Seacurus Daily: Top Ten Maritime News Stories 29/01/2015
1. Bomb Hoax Paralyses Vessel
Gas supply from Lithuania’s liquefied natural gas (LNG) import terminal was interrupted on Wednesday due to a bomb threat that later turned out to be a hoax, the terminal’s operator Klaipedos Nafta said on Wednesday. The terminal is now preparing to restart, a spokeswoman said. The floating terminal, leased from Norway’s Hoegh LNG , was opened last year and received the first commercial LNG cargo from Norway in late December. The terminal halted gas withdrawals at around 0900 GMT after receiving a bomb threat and was evacuated.
2. Surprise UK Seafarer Growth
The number of UK seafarers has increased for the first time since 2010, new figures released by the Department for Transport show. The annual Seafarer Statistics show: – the total number of UK seafarers active at sea in 2014 was estimated to be 22,910 – the total number of UK officers increased by around 1000 compared to 2013. This was the first annual increase in the total number of UK seafarers, since 2010. – Nearly 2000 officer cadets were in training, the second highest level for over a decade The figures also show that nearly 2000 officer cadets were in training, the second highest level since the Government’s ‘Support for Maritime Training’ scheme was introduced in 1998.
3. Call for Stiff Concordia Sentence
An Italian prosecutor asked a court on Monday to sentence the captain of the Costa Concordia cruise liner to more than 26 years in jail for his role in the 2012 disaster that killed 32 people. Francesco Schettino was the commander of the vessel when it came too close to shore and hit rocks off the Tuscan holiday island of Giglio. In summing up arguments at the trial in the nearby of Grosseto, Prosecutor Maria Navarro said Schettino should serve 14 years for manslaughter and causing injuries, nine for causing a shipwreck, three for abandoning ship, and a further three months for giving false testimony. The trial is expected to go to the jury next month.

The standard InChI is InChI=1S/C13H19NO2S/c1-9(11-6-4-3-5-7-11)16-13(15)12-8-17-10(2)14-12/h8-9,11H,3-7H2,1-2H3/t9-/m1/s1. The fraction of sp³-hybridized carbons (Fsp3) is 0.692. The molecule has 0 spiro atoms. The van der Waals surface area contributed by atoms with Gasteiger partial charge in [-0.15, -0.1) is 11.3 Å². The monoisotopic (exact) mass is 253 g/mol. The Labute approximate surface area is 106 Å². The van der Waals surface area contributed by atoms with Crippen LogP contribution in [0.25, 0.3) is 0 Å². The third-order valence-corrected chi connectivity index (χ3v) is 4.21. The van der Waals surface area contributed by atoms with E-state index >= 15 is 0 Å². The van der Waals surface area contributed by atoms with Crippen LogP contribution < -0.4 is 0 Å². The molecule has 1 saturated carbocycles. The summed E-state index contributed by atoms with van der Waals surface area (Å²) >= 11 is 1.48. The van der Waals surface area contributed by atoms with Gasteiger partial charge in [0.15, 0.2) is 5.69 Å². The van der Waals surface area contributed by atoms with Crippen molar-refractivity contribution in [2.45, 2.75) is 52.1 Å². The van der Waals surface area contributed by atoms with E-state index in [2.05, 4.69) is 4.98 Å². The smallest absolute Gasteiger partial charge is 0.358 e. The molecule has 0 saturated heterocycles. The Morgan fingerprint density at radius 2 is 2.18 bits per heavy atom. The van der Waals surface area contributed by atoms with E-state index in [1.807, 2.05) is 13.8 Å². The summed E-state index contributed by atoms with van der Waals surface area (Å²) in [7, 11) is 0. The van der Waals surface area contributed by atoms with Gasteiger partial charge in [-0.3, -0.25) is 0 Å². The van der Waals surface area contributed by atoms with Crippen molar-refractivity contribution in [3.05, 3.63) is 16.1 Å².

4. Abandoned Seafarer Concerns
There are concerns about the welfare of 20 Filipino seafarers aboard a flag-of-convenience bulk carrier berthed at Port Kembla after it was found the stores aboard the ship were severely lacking and none of the crew had been paid in four months. The Australian Maritime Safety Authority (AMSA) has detained the ship, the "Bulk Brasil", for serious breaches to the Maritime Labor Convention. The "Bulk Brasil" is an 82,000 dead weight ton, Panamanian-registered vessel, managed and operated Japanese-based multinational Keymax. It is a repeat offender and has been found to have deficiencies in 12 ports worldwide. An AMSA inspection found the vessel had deficiencies in pollution prevention, working and living conditions, safety of navigation and fire safety.
5. US Somali Pirate Trial Commences
Two Somali pirates convicted in the shooting deaths of four Americans aboard a yacht will have their appeals heard in a Virginia courtroom. Abukar Osman Beyle and Shani Nurani Shiekh Abrar were sentenced to 21 life terms for their roles in the February 2011 attack off the coast of Africa. A three-judge panel of the 4th U.S. Circuit Court of Appeals will hear arguments in Richmond. Beyle and Abrar were among 19 men who boarded the 58-foot yacht in hopes of holding the Americans for ransom. The plan fell apart when the U.S. Navy intervened. Yacht owners Jean and Scott Adam of Marina del Rey, Calif., and their friends, Bob Riggle and Phyllis Macay of Seattle, were killed. Four pirates also died.
6. Widow Denied Damages After Failed Pirate Rescue